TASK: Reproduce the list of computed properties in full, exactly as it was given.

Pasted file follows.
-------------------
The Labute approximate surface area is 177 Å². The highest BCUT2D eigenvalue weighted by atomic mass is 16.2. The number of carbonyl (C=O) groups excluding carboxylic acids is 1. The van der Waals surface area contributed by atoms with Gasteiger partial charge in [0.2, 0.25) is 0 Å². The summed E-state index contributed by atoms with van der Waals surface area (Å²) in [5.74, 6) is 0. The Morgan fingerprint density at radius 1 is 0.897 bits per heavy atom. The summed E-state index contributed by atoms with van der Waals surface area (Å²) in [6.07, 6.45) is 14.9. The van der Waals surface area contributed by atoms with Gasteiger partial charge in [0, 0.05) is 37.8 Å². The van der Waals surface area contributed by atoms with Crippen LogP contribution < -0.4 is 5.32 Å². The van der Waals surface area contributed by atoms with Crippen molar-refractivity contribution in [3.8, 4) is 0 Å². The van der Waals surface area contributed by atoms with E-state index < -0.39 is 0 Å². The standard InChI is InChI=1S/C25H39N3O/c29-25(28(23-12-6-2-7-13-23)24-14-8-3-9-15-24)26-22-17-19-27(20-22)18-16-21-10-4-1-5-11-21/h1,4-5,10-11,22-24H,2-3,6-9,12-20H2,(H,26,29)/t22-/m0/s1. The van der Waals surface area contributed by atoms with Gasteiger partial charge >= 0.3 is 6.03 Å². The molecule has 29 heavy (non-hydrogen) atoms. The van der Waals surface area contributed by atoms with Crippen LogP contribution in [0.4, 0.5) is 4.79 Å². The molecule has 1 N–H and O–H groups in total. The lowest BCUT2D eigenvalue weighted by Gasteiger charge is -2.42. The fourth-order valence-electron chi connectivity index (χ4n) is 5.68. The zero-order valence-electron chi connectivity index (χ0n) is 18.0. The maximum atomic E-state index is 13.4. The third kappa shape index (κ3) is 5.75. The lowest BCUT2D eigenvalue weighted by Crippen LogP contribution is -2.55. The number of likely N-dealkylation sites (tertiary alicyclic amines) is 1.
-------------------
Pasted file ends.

The Labute approximate surface area is 177 Å². The highest BCUT2D eigenvalue weighted by atomic mass is 16.2. The number of carbonyl (C=O) groups excluding carboxylic acids is 1. The van der Waals surface area contributed by atoms with Gasteiger partial charge in [0.2, 0.25) is 0 Å². The summed E-state index contributed by atoms with van der Waals surface area (Å²) in [5.74, 6) is 0. The Morgan fingerprint density at radius 1 is 0.897 bits per heavy atom. The summed E-state index contributed by atoms with van der Waals surface area (Å²) in [6.07, 6.45) is 14.9. The van der Waals surface area contributed by atoms with Gasteiger partial charge in [0, 0.05) is 37.8 Å². The van der Waals surface area contributed by atoms with Crippen LogP contribution < -0.4 is 5.32 Å². The van der Waals surface area contributed by atoms with Crippen molar-refractivity contribution in [3.8, 4) is 0 Å². The van der Waals surface area contributed by atoms with E-state index < -0.39 is 0 Å². The standard InChI is InChI=1S/C25H39N3O/c29-25(28(23-12-6-2-7-13-23)24-14-8-3-9-15-24)26-22-17-19-27(20-22)18-16-21-10-4-1-5-11-21/h1,4-5,10-11,22-24H,2-3,6-9,12-20H2,(H,26,29)/t22-/m0/s1. The van der Waals surface area contributed by atoms with Gasteiger partial charge >= 0.3 is 6.03 Å². The molecule has 29 heavy (non-hydrogen) atoms. The van der Waals surface area contributed by atoms with Crippen LogP contribution in [0.4, 0.5) is 4.79 Å². The molecule has 1 N–H and O–H groups in total. The lowest BCUT2D eigenvalue weighted by Gasteiger charge is -2.42. The fourth-order valence-electron chi connectivity index (χ4n) is 5.68. The zero-order valence-electron chi connectivity index (χ0n) is 18.0. The maximum atomic E-state index is 13.4. The third kappa shape index (κ3) is 5.75. The lowest BCUT2D eigenvalue weighted by Crippen LogP contribution is -2.55. The number of likely N-dealkylation sites (tertiary alicyclic amines) is 1.